Protecting the Ocean Playground with Sustainable Surf’s Kevin Whilden

April 24, 2015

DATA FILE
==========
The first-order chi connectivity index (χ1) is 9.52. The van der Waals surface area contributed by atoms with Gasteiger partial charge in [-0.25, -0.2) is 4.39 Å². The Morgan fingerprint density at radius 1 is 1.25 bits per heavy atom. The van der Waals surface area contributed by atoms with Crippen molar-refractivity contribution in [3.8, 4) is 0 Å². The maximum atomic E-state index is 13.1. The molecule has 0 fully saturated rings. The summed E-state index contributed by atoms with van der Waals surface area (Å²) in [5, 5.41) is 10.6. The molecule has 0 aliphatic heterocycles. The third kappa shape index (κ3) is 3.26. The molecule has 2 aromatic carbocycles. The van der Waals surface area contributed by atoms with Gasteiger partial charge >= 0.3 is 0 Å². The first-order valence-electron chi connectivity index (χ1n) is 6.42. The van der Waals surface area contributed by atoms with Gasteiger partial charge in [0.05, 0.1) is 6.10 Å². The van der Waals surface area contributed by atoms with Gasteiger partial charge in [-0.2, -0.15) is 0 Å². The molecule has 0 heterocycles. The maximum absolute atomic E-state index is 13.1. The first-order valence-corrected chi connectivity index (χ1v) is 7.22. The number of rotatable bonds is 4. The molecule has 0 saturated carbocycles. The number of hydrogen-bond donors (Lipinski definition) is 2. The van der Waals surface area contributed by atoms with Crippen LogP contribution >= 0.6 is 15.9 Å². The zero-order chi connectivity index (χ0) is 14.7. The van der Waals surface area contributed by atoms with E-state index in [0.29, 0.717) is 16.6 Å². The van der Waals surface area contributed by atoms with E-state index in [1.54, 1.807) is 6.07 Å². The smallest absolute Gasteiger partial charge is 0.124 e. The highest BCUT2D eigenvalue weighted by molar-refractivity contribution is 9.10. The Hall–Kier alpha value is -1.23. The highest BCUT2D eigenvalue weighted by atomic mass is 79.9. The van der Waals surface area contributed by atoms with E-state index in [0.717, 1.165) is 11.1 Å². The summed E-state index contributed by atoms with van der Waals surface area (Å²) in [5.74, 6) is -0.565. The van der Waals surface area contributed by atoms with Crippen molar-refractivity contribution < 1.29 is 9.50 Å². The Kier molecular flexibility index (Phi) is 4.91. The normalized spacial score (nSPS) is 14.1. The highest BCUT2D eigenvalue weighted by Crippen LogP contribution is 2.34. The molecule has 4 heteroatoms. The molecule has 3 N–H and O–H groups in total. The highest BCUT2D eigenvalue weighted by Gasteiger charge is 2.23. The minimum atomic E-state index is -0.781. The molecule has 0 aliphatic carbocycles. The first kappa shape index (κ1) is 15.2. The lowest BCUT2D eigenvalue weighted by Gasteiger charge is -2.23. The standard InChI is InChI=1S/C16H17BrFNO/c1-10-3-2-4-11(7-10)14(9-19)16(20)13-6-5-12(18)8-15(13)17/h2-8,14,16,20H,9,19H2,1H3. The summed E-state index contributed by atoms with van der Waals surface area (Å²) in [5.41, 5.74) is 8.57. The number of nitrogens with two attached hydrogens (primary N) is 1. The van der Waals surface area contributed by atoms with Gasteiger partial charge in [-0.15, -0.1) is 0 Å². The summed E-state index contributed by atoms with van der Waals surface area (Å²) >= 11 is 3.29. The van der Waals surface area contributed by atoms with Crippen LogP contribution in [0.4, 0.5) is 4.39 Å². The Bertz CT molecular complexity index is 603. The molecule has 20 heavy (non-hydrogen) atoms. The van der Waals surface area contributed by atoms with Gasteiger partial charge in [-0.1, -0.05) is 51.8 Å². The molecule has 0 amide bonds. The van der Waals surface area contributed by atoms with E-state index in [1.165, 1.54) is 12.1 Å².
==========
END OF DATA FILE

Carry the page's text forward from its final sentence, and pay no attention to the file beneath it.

JOHN SHEGERIAN: Welcome back to another edition of Green is Good Goes Hollywood. We’re here today with my good friend and co-host, Debbie Levin. She’s the President of the Environmental Media Association. Our next guest is Kevin Whilden. He’s the Executive Director of Sustainable Surf. Welcome to Green is Good, Kevin. KEVIN WHILDEN: Thank you, John. JOHN SHEGERIAN: Thank you so much, Kevin. This is a topic that’s not only so important right here in southern California and beyond, around the world, to our listeners, but it’s a topic we’ve never covered on this show in seven years, so we’re so thankful for you coming today and sharing this great advocacy about what you’re doing and all the great work that’s going on right now with regards to Sustainable Surf. KEVIN WHILDEN: Thank you. JOHN SHEGERIAN: Before we get talking about Sustainable Surf, and for our listeners out there, to follow along and look online and see what Kevin’s up to, you can go to Talk a little bit about the Kevin Whilden journey and story leading up to Sustainable Surf. How did you even get here? How did you have this epiphany and how did this all start, this whole journey? KEVIN WHILDEN: Sure, some geologists. I studied climate change in Antarctica back in the 90s, and that was my passion, to help find solutions for that. I’ve done pretty much everything you can think of in that sport – carbon offset development, energy efficiency, renewable energy and solar, even did clean tech, carbon capture technology. I was in San Francisco during the clean tech boom around 2007, doing that company, and it actually started to die, because there was going to be no policy around climate change. So all the VC funding for carbon capture dried up, and I learned how to surf and wrote about that in Cut a Wave. I realized surfing’s got power. JOHN SHEGERIAN: You learned to surf as an adult. KEVIN WHILDEN: I did. JOHN SHEGERIAN: And you got into it. When did you form Sustainable Surf? KEVIN WHILDEN: That was in 2011. DEBBIE LEVIN: Why did you learn how to surf out of nowhere as an adult? Why didn’t you learn how to surf when you were a teenager like everybody else? KEVIN WHILDEN: I was in San Francisco driving by the beach. It was a sunny day, which is rare in the summer in San Francisco, and there were 200 surfers in the water. I pulled over, rented a wetsuit and a board, and jumped in the water. JOHN SHEGERIAN: First time. No one teaching you, you just did it on your own. KEVIN WHILDEN: Yeah, I taught myself. It’s hard to learn. I grew up near the beach. DEBBIE LEVIN: You grew up near the beach, and you didn’t surf. You waited until you were an adult in a really cloudy place, and you learned how to surf. KEVIN WHILDEN: That’s my wasted youth. JOHN SHEGERIAN: That’s 2011. You fell in love with surfing. Talk a little bit about forming Sustainable Surf. How did you put together geology, now your new love of surfing, and wanting to change the world and make the world a better place? KEVIN WHILDEN: My partner, Michael Stewart, a good buddy of mine, he taught me how to surf. He and I started the company together. We realized that surfing is a sport where people think surfers are environmentalists. They must be. They work in the ocean. The reality is they’re no different than anyone else. They drive cars, they use energy, they don’t think about their waste, they don’t recycle. But there is an ethos in surfing to be a sustainable sport. The ancient Hawaiians were the original sustainable surf culture. They had an amazing side. They did permaculture, they did watershed management, they did aviculture, all these amazing lessons from ancient Hawaii that permeate surf culture, but have been forgotten temporarily by our Western surfing society. We realized, my partner Mike and I, that we could start a nonprofit that could actually transform this culture of surfing to be the strongest example of sustainability in culture. That’s what we did. It had to be a nonprofit, because we could work with every company that way. We’re not competing with anybody. We could actually help guide every company and every surfer and pro surfer and other NGOs and all that. We could work with them all to break those barriers. JOHN SHEGERIAN: That’s so interesting that you came up with this because, Debbie, you and I know surfers. I don’t think you and I surf. DEBBIE LEVIN: No. JOHN SHEGERIAN: But I know my friends that are surfers, they all complain to me about the same thing. They get these ear infections, all the ways we’ve harmed our wonderful and beautiful oceans and environment, they suffer for it. But you had this epiphany with your partner to come up with a solution here. So, share with Debbie and I and our listeners because we’re new to this. This is all new to Debbie and myself and our listeners. What is Sustainable Surf, and what is your greater mission? KEVIN WHILDEN: Sure. Our mission is to be the catalyst that transforms surf culture into a powerful force to protect the ocean playground. You’ve mentioned that water pollution is a major issue. Any time we use water, flush the toilet or do laundry, whatever, that goes into our surf breaks, into the ocean. DEBBIE LEVIN: What’s the action that you want people to take from that mission? KEVIN WHILDEN: Sure. There are many different steps. One is you can choose a surfboard that’s more sustainable. We have the first ever labeling program for sustainable surfboards, just like organic food, but for surfboards. We have a recycling program for Styrofoam packaging, like when you buy a TV or a computer, that can be recycled into a new surfboard again. That’s the same foam that’s inside a surfboard. We have a program for surfers to live a more ocean-friendly life, and that’s taking all the steps that you’ve probably talked about thousands of times on this show, but putting them in the context of the surfing lifestyle and the larger ethos of a sustainable surf culture. JOHN SHEGERIAN: So you’re hitting every portion of purchasing a surfboard, recycling a surfboard, how it’s made, and also now certification. DEBBIE LEVIN: How did you get your certification? Who did you work with to create the standard? KEVIN WHILDEN: My partner has worked in sustainable product development and certification for a long time, and we were able to basically design our own program based on the best practices of the entire industry. That’s what we do. We take the best practices in all sustainable culture and business, and tune them up for surf culture, so it’s effective and powerful in surfing. JOHN SHEGERIAN: Are you guys both based here in Southern California, or where are you guys based? KEVIN WHILDEN: I’m based in SoCal, where most of the surf industry is, and my partner is in San Francisco, where the sustainable culture is very strong. JOHN SHEGERIAN: You mentioned at the top of the show the original Hawaiian surfers, who were really, truly sustainable in terms of their practices. Did you bring them into this whole new venture of yours and your mission and messaging? KEVIN WHILDEN: Yes, we’re in the process of getting more involved as far as ancient Hawaii. I was just over there a couple of months ago for the Wanderlust Yoga Festival and was meeting with some of the elders and some of the Westerners who are now teaching that stuff and figuring out how to make it. We got a recipe for a canoe plant smoothie. The canoe plants are the 24 plants that the Hawaiians brought from Asia into the Polynesian islands. They’re the most valuable plants. They provide food, medicine, water, resources of all kinds, like banana and coconut and taro. A lot of those are superfoods. There’s a recipe that we have for superfood canoe plant smoothie. DEBBIE LEVIN: What do you find is the most consistent in the surf culture for surfers, other than, obviously, surfing? What do you find that unifies that culture? KEVIN WHILDEN: It is surfing. It’s love of the ocean. When you hear about issues that threaten it like plastics or climate change, surfing is on the front lines of all those issues. Coral reefs are going to be extinct in 30 years. That’s an awesome thing to think about. DEBBIE LEVIN: Do you think surfers are really aware of all these issues, or do a lot of them just kind of go in and surf and leave? KEVIN WHILDEN: There’s a pretty strong awareness, but there’s the same barrier to action that everybody else has. The actions don’t seem easy to do. Nobody looks at climate change and says, “That’s going to be fun to solve.” DEBBIE LEVIN: How are you reaching your surfers? KEVIN WHILDEN: We reach them through our website, through our partners, we work with a lot of the brands, they make videos for us, we work with pro surfers to help them do it. But to get back to your question on how we reach them, and this is really key, solutions to these problems, like plastics and climate change and all that, don’t seem fun. They seem hard. The one thing surfing can do, and this is a joke I like to make, it can make anything look cool and fun by putting a surfer next to anything. Just look at advertisements on TV and the radio and magazines. You’ll see surfing next to cars and insurance and computers, because it’s a lifestyle everybody wants, especially in the middle of winter in Iowa. JOHN SHEGERIAN: Surfboards, historically, were toxic and now you’re making eco surfboards? KEVIN WHILDEN: Sure. We don’t make; what we do is certify. We work with partners who are innovating ways to make a more sustainable board. A plant-based resin is one of the products that’s in our standards, and it’s made from the waste of biodiesel production. It has half the carbon footprint of a normal resin and no toxics. JOHN SHEGERIAN: What percentage of surfboards now are being made with your new standard? KEVIN WHILDEN: It’s a very low percentage because we just launched it a year ago, but it’s growing exponentially. DEBBIE LEVIN: Are any of the large companies doing this? KEVIN WHILDEN: Yes, one of the large companies, Firewire Surfboards, made a 100 percent switch to making plant-based resin boards. All the other major companies are now offering it. You have pro surfers winning contests with these boards. JOHN SHEGERIAN: So they perform just as well as the old style. KEVIN WHILDEN: They sure do. They win contests. DEBBIE LEVIN: Are they talking about this on their social media? KEVIN WHILDEN: Yes, the surfers are, the surf media is. We won an Agent of Change award from Surfer Magazine this year for being the nonprofit that’s making the most change in surfing, and that’s a big part of it. Like everybody is saying, why wouldn’t I do it? It just makes sense, and that’s what sustainability is at its core. Why wouldn’t I do this? It makes sense. It saves money, better lifestyle. JOHN SHEGERIAN: And certified boards are called eco boards? KEVIN WHILDEN: Yes. JOHN SHEGERIAN: Gotcha. People that want to learn more about eco boards can go to, and they also can find out where to buy eco boards. KEVIN WHILDEN: Yeah, we have a list of all the manufacturers that offer eco boards. They also can go to their shaper and ask them to do it too. It’s one of the neat things about surfboards: It’s the last custom-made sport equipment left on Earth, really. Think about it. There aren’t a lot of custom golf club makers that make golf clubs for average people; you have to be rich, you know? But surfboards, there are artists that work in their garage. Their whole career is just shaping surfboards with foam. It’s actually a really interesting sport in that way. JOHN SHEGERIAN: Kevin, Debbie and I got to meet you because of our good friend, Allen Hershkowitz and the Green Sports Alliance. Talk a little bit about what your plans are with the Green Sports Alliance. KEVIN WHILDEN: Sure. We have another program called Deep Blue Surfing Events. It’s essentially a sustainable package for surfing contests. It’s the same thing the Green Sports Alliance does, but tuned for surf contests. We work with the brands to help the choose how to use locally grown biodiesel to power their event, how to do food composting and waste diversion. At Pipeline, which is in the Hawaii, the biggest contest of the year, all the food that’s produced at the event, the compost goes across the street to the farm that produces the food for the event, so it’s like a closed loop. The Green Sports Alliance, we’re excited to work with them to help bring surfing into the mix. Professional surfers, some of them have a really great story to tell on sustainability, and also show how surfing can do the same thing everybody else is doing and use our little star power of surfing being cool to show how all this actually is cool. JOHN SHEGERIAN: Have any of your professional surfers, celebrity surfers, are they now becoming ambassadors and evangelists for Sustainable Surf? KEVIN WHILDEN: Yeah, they sure are. Greg Long is the world’s best big wave surfer. He’s the most decorated big wave contest rider. He rides like 60 foot high waves. He’s one of our ambassadors. He’s actually speaking at the next Green Sports Alliance conference in Chicago. He’s got a great story. He almost died when he was held down for four minutes in giant surf off the coast of California. When he came back up, it’s a miracle he lived, but he realized he had to do more for conservation and giving back to the planet. Now he’s working with us to talk about that. In fact, there’s an article that just came out in The Guardian this week telling that whole story. JOHN SHEGERIAN: Four minutes underwater. Holy Toledo. KEVIN WHILDEN: That’s after getting the wind knocked out of you. It’s actually a powerful story. JOHN SHEGERIAN: Kevin, we’re going to have you back on to continue the story. For our listeners out there, what are your final thoughts you want to leave our viewers, and as Debbie asked at the top, action points for our viewers with regards to sustainable surfing and KEVIN WHILDEN: I’d say, if you’re a surfer, definitely check out how to get an eco-board, and ask your shaper to make you an eco-board. You can learn all about that on our website. If you’re not a surfer, realize that there’s a great history behind how to live a sustainable lifestyle, and surfing is a great example of it. All the steps that you would do to reduce your footprint on carbon emissions or water use all help protect the ocean. Living an ocean-friendly life is what we ask people to do. JOHN SHEGERIAN: That’s great. For our listeners out there, again, to learn more about Kevin’s great work, go to You can also learn about his great work and also where to buy and how to buy and eco board and who’s certifying their boards and now and who’s not. Buy and eco board and do something good for the ocean today. For Debbie Levin, my co-host, I’m John Shegerian. Kevin Whilden, you are truly living proof that green is good. KEVIN WHILDEN: Thank you.